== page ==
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  • Writer's pictureTracey Lee

December

December is a complicated month with all its expectation and sense of finality. It’s all about Christmas, holidays, summer, the promise of a new year and inevitably the need for some reflection.


I’m a teacher; ergo December is synonymous with the last two weeks of the school year. This time of the year is peopled with exhausted kids who have foolishly been led to believe that once assessment is the bag, learning has ceased for the year. Teachers are barely hanging on to the last threads of sanity as they try to illuminate the importance of learning for the sake of it while writing school reports that now resemble novellas. And school administrators who want you to make a cogent decision about timetabling for the following year. Not to mention providing you with the schedule for the professional development days that are the highlight of every first term. We haven’t finished before we start thinking about beginning!


And December is summer in Australia. Weather is complicated down under. It starts with the promise of balmy sunny days with only the gentlest of sea breezes to cool the long days on the beach. It creates a longing that can only be satisfied by making it to the first day of the holidays. It is a promise that is tempered with reality as the following days reach 38 degrees and humidity in the 80s. Followed by a torrential rain storm that blows in and causes a flood ruining all visions of beach reclining. Then topped off by temperatures plummeting to 16 and sending everyone looking for those jumpers that were thoughtfully stowed away on the first hot day.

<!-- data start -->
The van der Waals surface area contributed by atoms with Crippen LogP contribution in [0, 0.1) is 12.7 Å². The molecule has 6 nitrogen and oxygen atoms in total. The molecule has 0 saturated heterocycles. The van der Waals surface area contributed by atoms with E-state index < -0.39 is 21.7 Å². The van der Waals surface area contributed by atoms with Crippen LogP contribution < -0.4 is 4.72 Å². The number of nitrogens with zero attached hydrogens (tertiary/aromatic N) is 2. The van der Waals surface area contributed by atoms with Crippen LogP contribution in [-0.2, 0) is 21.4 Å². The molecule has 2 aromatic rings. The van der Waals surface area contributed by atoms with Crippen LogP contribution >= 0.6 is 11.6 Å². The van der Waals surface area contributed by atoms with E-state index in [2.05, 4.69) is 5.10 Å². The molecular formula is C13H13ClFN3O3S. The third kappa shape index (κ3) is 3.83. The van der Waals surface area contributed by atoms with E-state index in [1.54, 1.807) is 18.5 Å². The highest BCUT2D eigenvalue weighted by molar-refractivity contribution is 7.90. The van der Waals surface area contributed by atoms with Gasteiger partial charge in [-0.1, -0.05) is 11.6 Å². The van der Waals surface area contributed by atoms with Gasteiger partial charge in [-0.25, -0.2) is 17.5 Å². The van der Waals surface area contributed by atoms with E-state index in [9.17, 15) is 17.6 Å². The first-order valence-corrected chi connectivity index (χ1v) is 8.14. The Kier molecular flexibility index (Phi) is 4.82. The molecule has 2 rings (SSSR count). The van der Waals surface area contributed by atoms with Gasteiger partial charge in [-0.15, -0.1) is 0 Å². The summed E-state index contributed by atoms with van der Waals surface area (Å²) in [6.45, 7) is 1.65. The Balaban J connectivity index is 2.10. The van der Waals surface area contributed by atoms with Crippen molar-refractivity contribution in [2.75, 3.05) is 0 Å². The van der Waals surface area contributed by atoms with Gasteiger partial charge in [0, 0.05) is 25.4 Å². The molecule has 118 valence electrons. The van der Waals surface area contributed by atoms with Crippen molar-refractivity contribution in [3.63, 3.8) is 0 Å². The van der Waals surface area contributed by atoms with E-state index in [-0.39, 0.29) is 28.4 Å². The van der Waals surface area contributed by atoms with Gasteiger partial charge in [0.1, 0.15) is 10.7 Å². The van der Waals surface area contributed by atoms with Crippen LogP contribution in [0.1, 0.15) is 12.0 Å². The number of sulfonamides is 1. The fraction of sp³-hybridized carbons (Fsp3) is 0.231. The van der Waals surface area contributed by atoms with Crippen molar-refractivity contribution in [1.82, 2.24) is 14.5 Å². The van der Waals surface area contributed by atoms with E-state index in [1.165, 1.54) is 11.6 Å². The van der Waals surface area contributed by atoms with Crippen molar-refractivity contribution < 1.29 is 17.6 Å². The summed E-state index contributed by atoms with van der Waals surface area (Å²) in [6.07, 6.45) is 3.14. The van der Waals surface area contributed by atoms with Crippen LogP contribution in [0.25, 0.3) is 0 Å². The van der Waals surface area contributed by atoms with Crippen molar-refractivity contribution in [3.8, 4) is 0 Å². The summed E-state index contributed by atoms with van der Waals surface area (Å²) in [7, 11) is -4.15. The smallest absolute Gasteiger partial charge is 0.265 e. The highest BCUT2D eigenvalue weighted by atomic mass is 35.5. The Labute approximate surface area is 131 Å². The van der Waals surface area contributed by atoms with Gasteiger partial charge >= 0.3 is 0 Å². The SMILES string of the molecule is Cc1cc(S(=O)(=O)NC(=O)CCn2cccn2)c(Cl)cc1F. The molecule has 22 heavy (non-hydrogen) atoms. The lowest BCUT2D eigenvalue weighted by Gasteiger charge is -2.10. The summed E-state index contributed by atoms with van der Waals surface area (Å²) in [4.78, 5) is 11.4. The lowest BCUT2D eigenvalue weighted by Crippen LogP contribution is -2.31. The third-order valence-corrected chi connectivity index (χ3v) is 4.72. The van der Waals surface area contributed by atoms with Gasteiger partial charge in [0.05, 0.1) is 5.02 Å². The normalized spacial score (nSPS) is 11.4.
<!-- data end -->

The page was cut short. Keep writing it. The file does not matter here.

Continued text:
But summer does come. We barbeque, we beach, we rest and refuel. And by April we are sick of the heat and the ubiquitous drought and look forward to winter rain and coolness.


December is also a month for reflection and sometimes sadness. Its obvious joys are balanced with the sadness of losses. We remember those who won’t be present at the table. For some it is a recent gap that has been created, for others of us there have been years to make the adjustment but the empty chairs are still empty.


My family also has one other December anniversary that we acknowledge. Fifteen years ago my brother-in-law was critically injured in a car accident. He was not expected to survive as his brain injury was devastating. Christmas that year came and went in the ICU of the Canberra Hospital, the New Year the same. And the months that followed were arduous ones of waiting and hoping. Rodney survived his injuries despite the dire predictions of his medical team but the hard yards were ahead for him and his family. It wasn’t the Christmas we were expecting.


Accidents are life changing events and this month is full of them. Some injuries are forever and impact on whole families for life. December is a month when Australians are on the road in record numbers. We flee the cities and head to the coast. People speed, make inconsiderate moves and lose concentration when driving. I am amazed at the flagrant disregard people have for their own safety and the lives of other people. In December when we are meant to be demonstrating good will and basking in the warmth of long summer holidays some of us will drive dangerously; some people will pay for those hazardous decisions. All I can say is: please drive carefully so that you can enjoy the best of December and the holidays and burst into the New Year with optimism and joy.

Please stay safe.

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